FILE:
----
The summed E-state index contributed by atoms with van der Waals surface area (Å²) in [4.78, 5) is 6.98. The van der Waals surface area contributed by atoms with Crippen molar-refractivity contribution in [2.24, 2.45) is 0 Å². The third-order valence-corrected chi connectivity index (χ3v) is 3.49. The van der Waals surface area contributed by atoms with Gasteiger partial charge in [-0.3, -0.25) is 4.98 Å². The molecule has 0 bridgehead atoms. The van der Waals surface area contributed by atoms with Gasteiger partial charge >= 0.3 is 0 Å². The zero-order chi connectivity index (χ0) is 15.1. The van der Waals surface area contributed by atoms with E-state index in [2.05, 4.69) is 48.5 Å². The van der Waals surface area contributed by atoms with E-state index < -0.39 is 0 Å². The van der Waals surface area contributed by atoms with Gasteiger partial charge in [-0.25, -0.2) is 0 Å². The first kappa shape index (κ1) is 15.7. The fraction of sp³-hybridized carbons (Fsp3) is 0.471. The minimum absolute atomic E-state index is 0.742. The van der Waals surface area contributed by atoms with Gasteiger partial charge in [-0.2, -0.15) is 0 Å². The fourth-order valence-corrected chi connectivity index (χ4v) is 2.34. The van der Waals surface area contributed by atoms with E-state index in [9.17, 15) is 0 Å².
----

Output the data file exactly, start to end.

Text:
The summed E-state index contributed by atoms with van der Waals surface area (Å²) in [4.78, 5) is 6.98. The van der Waals surface area contributed by atoms with Crippen molar-refractivity contribution in [2.24, 2.45) is 0 Å². The third-order valence-corrected chi connectivity index (χ3v) is 3.49. The van der Waals surface area contributed by atoms with Gasteiger partial charge in [-0.3, -0.25) is 4.98 Å². The molecule has 0 bridgehead atoms. The van der Waals surface area contributed by atoms with Gasteiger partial charge >= 0.3 is 0 Å². The zero-order chi connectivity index (χ0) is 15.1. The van der Waals surface area contributed by atoms with E-state index in [2.05, 4.69) is 48.5 Å². The van der Waals surface area contributed by atoms with E-state index < -0.39 is 0 Å². The van der Waals surface area contributed by atoms with Gasteiger partial charge in [-0.25, -0.2) is 0 Å². The first kappa shape index (κ1) is 15.7. The fraction of sp³-hybridized carbons (Fsp3) is 0.471. The minimum absolute atomic E-state index is 0.742. The van der Waals surface area contributed by atoms with Gasteiger partial charge in [-0.2, -0.15) is 0 Å². The fourth-order valence-corrected chi connectivity index (χ4v) is 2.34. The van der Waals surface area contributed by atoms with E-state index in [9.17, 15) is 0 Å².